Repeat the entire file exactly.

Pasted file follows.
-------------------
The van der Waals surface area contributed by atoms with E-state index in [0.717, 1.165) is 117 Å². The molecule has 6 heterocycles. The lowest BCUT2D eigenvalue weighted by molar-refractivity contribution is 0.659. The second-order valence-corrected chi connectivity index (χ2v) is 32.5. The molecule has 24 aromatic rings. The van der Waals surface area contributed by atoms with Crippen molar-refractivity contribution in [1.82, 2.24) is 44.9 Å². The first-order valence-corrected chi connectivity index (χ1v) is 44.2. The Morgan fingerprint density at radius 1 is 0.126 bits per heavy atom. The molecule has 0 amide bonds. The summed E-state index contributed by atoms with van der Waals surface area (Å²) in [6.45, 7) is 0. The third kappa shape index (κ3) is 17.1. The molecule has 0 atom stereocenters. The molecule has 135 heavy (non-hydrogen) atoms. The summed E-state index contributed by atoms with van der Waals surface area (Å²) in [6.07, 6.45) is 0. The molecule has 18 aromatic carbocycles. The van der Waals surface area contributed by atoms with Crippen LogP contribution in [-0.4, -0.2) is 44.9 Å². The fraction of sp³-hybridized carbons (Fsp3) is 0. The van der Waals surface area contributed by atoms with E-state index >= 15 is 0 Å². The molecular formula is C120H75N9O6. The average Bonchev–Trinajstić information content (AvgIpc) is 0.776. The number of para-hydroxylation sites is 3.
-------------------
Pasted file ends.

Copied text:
The van der Waals surface area contributed by atoms with E-state index in [0.717, 1.165) is 117 Å². The molecule has 6 heterocycles. The lowest BCUT2D eigenvalue weighted by molar-refractivity contribution is 0.659. The second-order valence-corrected chi connectivity index (χ2v) is 32.5. The molecule has 24 aromatic rings. The van der Waals surface area contributed by atoms with Crippen molar-refractivity contribution in [1.82, 2.24) is 44.9 Å². The first-order valence-corrected chi connectivity index (χ1v) is 44.2. The Morgan fingerprint density at radius 1 is 0.126 bits per heavy atom. The molecule has 0 amide bonds. The summed E-state index contributed by atoms with van der Waals surface area (Å²) in [6.45, 7) is 0. The third kappa shape index (κ3) is 17.1. The molecule has 0 atom stereocenters. The molecule has 135 heavy (non-hydrogen) atoms. The summed E-state index contributed by atoms with van der Waals surface area (Å²) in [6.07, 6.45) is 0. The molecule has 18 aromatic carbocycles. The van der Waals surface area contributed by atoms with Crippen LogP contribution in [-0.4, -0.2) is 44.9 Å². The fraction of sp³-hybridized carbons (Fsp3) is 0. The van der Waals surface area contributed by atoms with E-state index >= 15 is 0 Å². The molecular formula is C120H75N9O6. The average Bonchev–Trinajstić information content (AvgIpc) is 0.776. The number of para-hydroxylation sites is 3.